House of Delegates

Now is ‘a time of incredible opportunity’ for DOs, says AOA CEO Adrienne White-Faines, MPA, FACHE

The osteopathic medical profession is gaining influence along with numbers, AOA CEO Adrienne White-Faines, MPA, FACHE, told the AOA House of Delegates Friday.


The osteopathic medical profession is growing like never before, as are the opportunities available to DOs and osteopathic medical students, noted AOA CEO Adrienne White-Faines, MPA, FACHE, when she addressed the AOA House of Delegates on Friday.

“I continue to be so inspired by how well-positioned we are at this time of incredible opportunity,” she said.

Strength in numbers

The profession now includes nearly 30,000 osteopathic medical students studying at 33 osteopathic medical schools in 48 different locations, and there are now more than 100,000 DOs.

As DOs have grown in number, they’ve also expanded their impact on the international stage and in health care policy arenas: Several DOs served as sports medicine physicians during the 2016 Rio Olympics, and 17 DOs recently secured Congressional and legislative appointments. As DOs serve in increasingly high-visibility leadership positions, desire for their involvement has also grown.

“Today our impact is exemplified through DOs in leadership positions, expanding our influence beyond the exam room,” White-Faines said. “The AOA is playing an important role in responding to the growing demands for osteopathic perspectives at the table through increasing numbers of successful nominations and appointments for legislative and regulatory think tanks and committees, media spokesperson opportunities, partnerships and coalition representation.”

Raising DOs’ visibility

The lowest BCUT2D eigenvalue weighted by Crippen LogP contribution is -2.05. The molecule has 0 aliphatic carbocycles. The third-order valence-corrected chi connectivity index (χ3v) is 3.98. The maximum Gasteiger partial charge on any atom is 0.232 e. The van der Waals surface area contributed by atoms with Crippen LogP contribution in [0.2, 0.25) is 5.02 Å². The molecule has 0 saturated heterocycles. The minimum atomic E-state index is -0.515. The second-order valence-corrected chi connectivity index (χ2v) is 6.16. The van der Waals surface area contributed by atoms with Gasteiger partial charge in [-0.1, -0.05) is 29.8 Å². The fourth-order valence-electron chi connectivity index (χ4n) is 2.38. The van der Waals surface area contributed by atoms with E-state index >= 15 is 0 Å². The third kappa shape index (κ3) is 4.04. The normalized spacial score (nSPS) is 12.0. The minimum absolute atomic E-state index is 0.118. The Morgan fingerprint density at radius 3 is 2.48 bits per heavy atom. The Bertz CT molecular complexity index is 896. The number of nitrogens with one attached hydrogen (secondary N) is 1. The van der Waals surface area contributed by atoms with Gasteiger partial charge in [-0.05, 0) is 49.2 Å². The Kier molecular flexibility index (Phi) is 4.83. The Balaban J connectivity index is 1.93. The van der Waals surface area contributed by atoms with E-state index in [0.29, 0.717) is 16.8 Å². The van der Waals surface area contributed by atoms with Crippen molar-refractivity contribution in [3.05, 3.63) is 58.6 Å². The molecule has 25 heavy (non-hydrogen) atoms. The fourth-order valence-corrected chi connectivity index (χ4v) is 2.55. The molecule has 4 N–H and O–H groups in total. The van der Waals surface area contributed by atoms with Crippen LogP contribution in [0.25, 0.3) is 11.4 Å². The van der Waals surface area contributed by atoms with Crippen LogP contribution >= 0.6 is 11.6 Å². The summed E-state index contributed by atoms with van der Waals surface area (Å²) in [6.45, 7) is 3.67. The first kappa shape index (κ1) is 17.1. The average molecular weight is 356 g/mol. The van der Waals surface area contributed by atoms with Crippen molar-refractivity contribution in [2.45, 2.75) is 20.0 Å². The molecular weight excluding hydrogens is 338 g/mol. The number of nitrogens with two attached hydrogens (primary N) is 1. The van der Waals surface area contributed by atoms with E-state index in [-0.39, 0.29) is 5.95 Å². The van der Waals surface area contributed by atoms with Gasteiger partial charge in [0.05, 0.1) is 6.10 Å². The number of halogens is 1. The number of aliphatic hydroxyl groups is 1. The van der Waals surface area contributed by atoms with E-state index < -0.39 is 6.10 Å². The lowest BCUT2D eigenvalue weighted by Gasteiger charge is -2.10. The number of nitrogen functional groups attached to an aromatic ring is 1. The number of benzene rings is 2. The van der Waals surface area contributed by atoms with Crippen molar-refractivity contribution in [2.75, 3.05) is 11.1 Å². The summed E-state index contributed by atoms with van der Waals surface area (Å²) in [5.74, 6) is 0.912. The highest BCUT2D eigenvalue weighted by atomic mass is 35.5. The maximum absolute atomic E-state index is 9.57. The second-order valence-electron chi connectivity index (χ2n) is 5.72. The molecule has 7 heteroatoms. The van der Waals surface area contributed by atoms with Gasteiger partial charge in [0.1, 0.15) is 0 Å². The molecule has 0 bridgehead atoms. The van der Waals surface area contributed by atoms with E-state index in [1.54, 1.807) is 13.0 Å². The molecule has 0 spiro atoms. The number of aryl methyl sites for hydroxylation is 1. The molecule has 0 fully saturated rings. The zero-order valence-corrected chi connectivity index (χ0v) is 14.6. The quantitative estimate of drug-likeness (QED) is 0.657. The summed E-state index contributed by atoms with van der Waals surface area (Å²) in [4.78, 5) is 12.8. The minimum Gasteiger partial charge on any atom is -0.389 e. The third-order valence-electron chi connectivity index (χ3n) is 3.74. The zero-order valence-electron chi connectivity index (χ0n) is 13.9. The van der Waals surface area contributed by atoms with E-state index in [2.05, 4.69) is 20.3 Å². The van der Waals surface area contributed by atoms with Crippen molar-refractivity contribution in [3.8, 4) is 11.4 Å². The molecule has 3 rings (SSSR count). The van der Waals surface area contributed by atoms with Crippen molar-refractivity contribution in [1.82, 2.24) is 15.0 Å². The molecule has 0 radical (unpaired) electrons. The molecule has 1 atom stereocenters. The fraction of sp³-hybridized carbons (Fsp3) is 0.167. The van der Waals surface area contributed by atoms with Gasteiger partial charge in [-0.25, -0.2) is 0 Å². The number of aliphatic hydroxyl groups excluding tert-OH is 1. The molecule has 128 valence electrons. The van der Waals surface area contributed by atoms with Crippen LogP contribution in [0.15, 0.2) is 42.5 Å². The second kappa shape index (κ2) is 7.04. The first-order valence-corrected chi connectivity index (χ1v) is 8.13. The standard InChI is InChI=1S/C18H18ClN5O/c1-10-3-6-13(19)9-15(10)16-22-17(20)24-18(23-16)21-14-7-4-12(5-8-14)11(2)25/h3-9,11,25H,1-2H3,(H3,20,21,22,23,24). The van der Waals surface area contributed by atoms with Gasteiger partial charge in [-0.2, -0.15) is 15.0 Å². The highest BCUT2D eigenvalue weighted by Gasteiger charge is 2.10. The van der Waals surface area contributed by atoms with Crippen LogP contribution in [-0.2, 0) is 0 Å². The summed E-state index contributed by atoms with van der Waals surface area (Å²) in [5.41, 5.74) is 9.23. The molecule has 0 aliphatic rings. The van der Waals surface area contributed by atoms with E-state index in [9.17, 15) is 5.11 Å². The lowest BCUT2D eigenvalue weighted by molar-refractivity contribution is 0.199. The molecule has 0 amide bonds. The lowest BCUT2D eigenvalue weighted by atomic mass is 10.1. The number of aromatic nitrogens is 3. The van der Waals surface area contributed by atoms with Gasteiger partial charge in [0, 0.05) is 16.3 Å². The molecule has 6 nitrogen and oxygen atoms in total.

Raising public awareness and visibility of DOs has been a cornerstone of the AOA’s strategic plan, and the AOA’s brand campaign, which launched in 2015, garnered more than 695 million impressions over 18 months.

“Our brand campaign continues to draw interest in the profession and affirm the type of health care that people prefer and embrace,” White-Faines said.

Another key component of the AOA’s strategic plan has been to increase the impact of osteopathic medical research. By awarding $1.1 million in grants to fund osteopathically focused research two years in a row, the association is on the way to achieving that goal.

Exactly 125 years after the first osteopathic medical school opened in Missouri, today’s osteopathic medical profession is joining together to chart its pathway to the future. The radical innovation DOs are engaging in today will ensure the profession continues to excel for years to come, said White-Faines.

“Without question, we are embracing a new world of opportunities and our development will continue to be strategic, innovative and intentional,” White-Faines noted.

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